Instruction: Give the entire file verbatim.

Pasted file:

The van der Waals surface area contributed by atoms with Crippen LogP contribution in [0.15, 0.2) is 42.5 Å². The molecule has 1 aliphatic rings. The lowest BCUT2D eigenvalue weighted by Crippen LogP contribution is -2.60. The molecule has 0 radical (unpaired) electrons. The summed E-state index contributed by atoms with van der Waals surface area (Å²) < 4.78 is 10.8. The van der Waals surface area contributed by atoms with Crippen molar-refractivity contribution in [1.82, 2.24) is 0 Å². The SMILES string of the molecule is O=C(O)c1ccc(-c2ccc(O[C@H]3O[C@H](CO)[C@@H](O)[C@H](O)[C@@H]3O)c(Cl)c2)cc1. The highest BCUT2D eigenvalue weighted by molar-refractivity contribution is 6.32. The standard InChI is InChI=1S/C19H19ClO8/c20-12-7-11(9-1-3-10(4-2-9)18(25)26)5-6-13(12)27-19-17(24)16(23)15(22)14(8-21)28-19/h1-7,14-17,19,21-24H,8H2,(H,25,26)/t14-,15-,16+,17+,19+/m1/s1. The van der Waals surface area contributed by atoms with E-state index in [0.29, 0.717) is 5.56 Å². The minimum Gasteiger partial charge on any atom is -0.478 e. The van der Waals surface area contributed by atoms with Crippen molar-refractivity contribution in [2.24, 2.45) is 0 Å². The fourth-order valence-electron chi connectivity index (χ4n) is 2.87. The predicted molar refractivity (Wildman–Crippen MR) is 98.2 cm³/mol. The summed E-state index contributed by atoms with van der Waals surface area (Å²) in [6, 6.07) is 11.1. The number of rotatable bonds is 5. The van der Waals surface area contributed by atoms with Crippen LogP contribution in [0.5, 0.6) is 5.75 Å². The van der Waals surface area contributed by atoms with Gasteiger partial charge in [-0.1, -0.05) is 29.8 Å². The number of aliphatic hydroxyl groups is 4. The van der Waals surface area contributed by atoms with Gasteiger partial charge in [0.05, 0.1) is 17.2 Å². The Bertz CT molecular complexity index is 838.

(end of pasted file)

The van der Waals surface area contributed by atoms with Crippen LogP contribution in [0.15, 0.2) is 42.5 Å². The molecule has 1 aliphatic rings. The lowest BCUT2D eigenvalue weighted by Crippen LogP contribution is -2.60. The molecule has 0 radical (unpaired) electrons. The summed E-state index contributed by atoms with van der Waals surface area (Å²) < 4.78 is 10.8. The van der Waals surface area contributed by atoms with Crippen molar-refractivity contribution in [1.82, 2.24) is 0 Å². The SMILES string of the molecule is O=C(O)c1ccc(-c2ccc(O[C@H]3O[C@H](CO)[C@@H](O)[C@H](O)[C@@H]3O)c(Cl)c2)cc1. The highest BCUT2D eigenvalue weighted by molar-refractivity contribution is 6.32. The standard InChI is InChI=1S/C19H19ClO8/c20-12-7-11(9-1-3-10(4-2-9)18(25)26)5-6-13(12)27-19-17(24)16(23)15(22)14(8-21)28-19/h1-7,14-17,19,21-24H,8H2,(H,25,26)/t14-,15-,16+,17+,19+/m1/s1. The van der Waals surface area contributed by atoms with E-state index in [0.29, 0.717) is 5.56 Å². The minimum Gasteiger partial charge on any atom is -0.478 e. The van der Waals surface area contributed by atoms with Crippen molar-refractivity contribution in [2.24, 2.45) is 0 Å². The fourth-order valence-electron chi connectivity index (χ4n) is 2.87. The predicted molar refractivity (Wildman–Crippen MR) is 98.2 cm³/mol. The summed E-state index contributed by atoms with van der Waals surface area (Å²) in [6, 6.07) is 11.1. The number of rotatable bonds is 5. The van der Waals surface area contributed by atoms with Crippen LogP contribution in [0.5, 0.6) is 5.75 Å². The van der Waals surface area contributed by atoms with Gasteiger partial charge in [-0.1, -0.05) is 29.8 Å². The number of aliphatic hydroxyl groups is 4. The van der Waals surface area contributed by atoms with Gasteiger partial charge in [0.05, 0.1) is 17.2 Å². The Bertz CT molecular complexity index is 838.